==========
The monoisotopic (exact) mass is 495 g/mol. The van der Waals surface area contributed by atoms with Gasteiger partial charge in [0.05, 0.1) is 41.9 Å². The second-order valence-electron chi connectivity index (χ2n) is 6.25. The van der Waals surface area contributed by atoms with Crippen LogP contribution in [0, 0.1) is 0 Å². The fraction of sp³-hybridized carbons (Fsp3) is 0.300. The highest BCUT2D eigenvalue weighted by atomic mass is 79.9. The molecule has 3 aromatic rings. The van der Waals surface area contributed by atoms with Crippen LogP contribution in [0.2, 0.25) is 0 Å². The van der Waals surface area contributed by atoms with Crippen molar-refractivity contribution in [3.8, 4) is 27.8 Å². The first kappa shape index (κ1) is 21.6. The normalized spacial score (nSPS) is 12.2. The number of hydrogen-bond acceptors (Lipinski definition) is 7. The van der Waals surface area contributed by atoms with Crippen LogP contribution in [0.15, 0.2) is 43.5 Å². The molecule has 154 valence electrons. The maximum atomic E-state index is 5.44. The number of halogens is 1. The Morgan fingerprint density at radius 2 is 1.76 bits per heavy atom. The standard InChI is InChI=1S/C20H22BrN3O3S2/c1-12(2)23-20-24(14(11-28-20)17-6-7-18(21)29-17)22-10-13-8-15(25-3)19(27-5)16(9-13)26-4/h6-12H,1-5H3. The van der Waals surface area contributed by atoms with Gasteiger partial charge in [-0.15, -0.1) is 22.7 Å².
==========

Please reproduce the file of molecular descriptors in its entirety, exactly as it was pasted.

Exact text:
The monoisotopic (exact) mass is 495 g/mol. The van der Waals surface area contributed by atoms with Gasteiger partial charge in [0.05, 0.1) is 41.9 Å². The second-order valence-electron chi connectivity index (χ2n) is 6.25. The van der Waals surface area contributed by atoms with Crippen LogP contribution in [0, 0.1) is 0 Å². The fraction of sp³-hybridized carbons (Fsp3) is 0.300. The highest BCUT2D eigenvalue weighted by atomic mass is 79.9. The molecule has 3 aromatic rings. The van der Waals surface area contributed by atoms with Crippen LogP contribution in [0.2, 0.25) is 0 Å². The van der Waals surface area contributed by atoms with Crippen molar-refractivity contribution in [3.8, 4) is 27.8 Å². The first kappa shape index (κ1) is 21.6. The normalized spacial score (nSPS) is 12.2. The number of hydrogen-bond acceptors (Lipinski definition) is 7. The van der Waals surface area contributed by atoms with Crippen LogP contribution in [0.15, 0.2) is 43.5 Å². The molecule has 154 valence electrons. The maximum atomic E-state index is 5.44. The number of halogens is 1. The Morgan fingerprint density at radius 2 is 1.76 bits per heavy atom. The standard InChI is InChI=1S/C20H22BrN3O3S2/c1-12(2)23-20-24(14(11-28-20)17-6-7-18(21)29-17)22-10-13-8-15(25-3)19(27-5)16(9-13)26-4/h6-12H,1-5H3. The van der Waals surface area contributed by atoms with Gasteiger partial charge in [-0.15, -0.1) is 22.7 Å².